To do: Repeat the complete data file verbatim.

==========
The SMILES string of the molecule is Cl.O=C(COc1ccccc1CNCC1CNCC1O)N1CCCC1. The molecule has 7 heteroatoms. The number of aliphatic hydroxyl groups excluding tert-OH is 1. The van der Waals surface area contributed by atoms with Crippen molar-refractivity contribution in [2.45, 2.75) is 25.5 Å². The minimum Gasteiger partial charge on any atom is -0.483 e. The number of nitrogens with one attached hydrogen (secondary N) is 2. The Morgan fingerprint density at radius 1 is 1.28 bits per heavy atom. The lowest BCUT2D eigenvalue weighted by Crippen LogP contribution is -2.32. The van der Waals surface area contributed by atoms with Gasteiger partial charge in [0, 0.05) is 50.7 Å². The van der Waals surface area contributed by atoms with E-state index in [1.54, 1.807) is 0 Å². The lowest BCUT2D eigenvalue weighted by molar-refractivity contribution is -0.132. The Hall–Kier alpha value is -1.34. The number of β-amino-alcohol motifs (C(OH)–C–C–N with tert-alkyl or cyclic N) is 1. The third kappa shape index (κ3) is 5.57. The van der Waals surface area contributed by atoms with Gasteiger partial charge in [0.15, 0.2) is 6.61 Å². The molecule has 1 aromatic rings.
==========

The SMILES string of the molecule is Cl.O=C(COc1ccccc1CNCC1CNCC1O)N1CCCC1. The molecule has 7 heteroatoms. The number of aliphatic hydroxyl groups excluding tert-OH is 1. The van der Waals surface area contributed by atoms with Crippen molar-refractivity contribution in [2.45, 2.75) is 25.5 Å². The minimum Gasteiger partial charge on any atom is -0.483 e. The number of nitrogens with one attached hydrogen (secondary N) is 2. The Morgan fingerprint density at radius 1 is 1.28 bits per heavy atom. The lowest BCUT2D eigenvalue weighted by Crippen LogP contribution is -2.32. The van der Waals surface area contributed by atoms with Gasteiger partial charge in [0, 0.05) is 50.7 Å². The van der Waals surface area contributed by atoms with E-state index in [1.54, 1.807) is 0 Å². The lowest BCUT2D eigenvalue weighted by molar-refractivity contribution is -0.132. The Hall–Kier alpha value is -1.34. The number of β-amino-alcohol motifs (C(OH)–C–C–N with tert-alkyl or cyclic N) is 1. The third kappa shape index (κ3) is 5.57. The van der Waals surface area contributed by atoms with Gasteiger partial charge in [0.15, 0.2) is 6.61 Å². The molecule has 1 aromatic rings.